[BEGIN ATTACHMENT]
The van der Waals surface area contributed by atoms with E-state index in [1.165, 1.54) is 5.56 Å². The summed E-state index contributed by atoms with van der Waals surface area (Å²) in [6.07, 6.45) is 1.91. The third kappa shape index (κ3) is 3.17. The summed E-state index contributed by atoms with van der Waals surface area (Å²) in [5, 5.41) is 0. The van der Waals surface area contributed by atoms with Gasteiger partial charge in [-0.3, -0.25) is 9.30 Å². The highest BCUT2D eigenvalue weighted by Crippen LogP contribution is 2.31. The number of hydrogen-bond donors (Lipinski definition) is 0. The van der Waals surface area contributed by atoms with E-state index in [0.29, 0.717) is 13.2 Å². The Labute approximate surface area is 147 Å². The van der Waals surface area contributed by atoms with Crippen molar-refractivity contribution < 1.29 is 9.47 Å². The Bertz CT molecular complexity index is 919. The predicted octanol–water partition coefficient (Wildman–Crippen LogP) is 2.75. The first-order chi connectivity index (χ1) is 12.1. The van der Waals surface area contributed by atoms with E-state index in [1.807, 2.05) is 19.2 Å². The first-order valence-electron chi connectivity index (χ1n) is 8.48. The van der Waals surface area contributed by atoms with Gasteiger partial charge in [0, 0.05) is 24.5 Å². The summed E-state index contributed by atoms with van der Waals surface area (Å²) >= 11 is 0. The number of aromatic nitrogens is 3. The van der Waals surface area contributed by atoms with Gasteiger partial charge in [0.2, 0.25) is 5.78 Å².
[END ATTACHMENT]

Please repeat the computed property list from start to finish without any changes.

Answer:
The van der Waals surface area contributed by atoms with E-state index in [1.165, 1.54) is 5.56 Å². The summed E-state index contributed by atoms with van der Waals surface area (Å²) in [6.07, 6.45) is 1.91. The third kappa shape index (κ3) is 3.17. The summed E-state index contributed by atoms with van der Waals surface area (Å²) in [5, 5.41) is 0. The van der Waals surface area contributed by atoms with Gasteiger partial charge in [-0.3, -0.25) is 9.30 Å². The highest BCUT2D eigenvalue weighted by Crippen LogP contribution is 2.31. The number of hydrogen-bond donors (Lipinski definition) is 0. The van der Waals surface area contributed by atoms with E-state index in [0.29, 0.717) is 13.2 Å². The Labute approximate surface area is 147 Å². The van der Waals surface area contributed by atoms with Crippen molar-refractivity contribution < 1.29 is 9.47 Å². The Bertz CT molecular complexity index is 919. The predicted octanol–water partition coefficient (Wildman–Crippen LogP) is 2.75. The first-order chi connectivity index (χ1) is 12.1. The van der Waals surface area contributed by atoms with E-state index in [1.807, 2.05) is 19.2 Å². The first-order valence-electron chi connectivity index (χ1n) is 8.48. The van der Waals surface area contributed by atoms with Gasteiger partial charge in [0, 0.05) is 24.5 Å². The summed E-state index contributed by atoms with van der Waals surface area (Å²) >= 11 is 0. The number of aromatic nitrogens is 3. The van der Waals surface area contributed by atoms with Gasteiger partial charge in [0.2, 0.25) is 5.78 Å².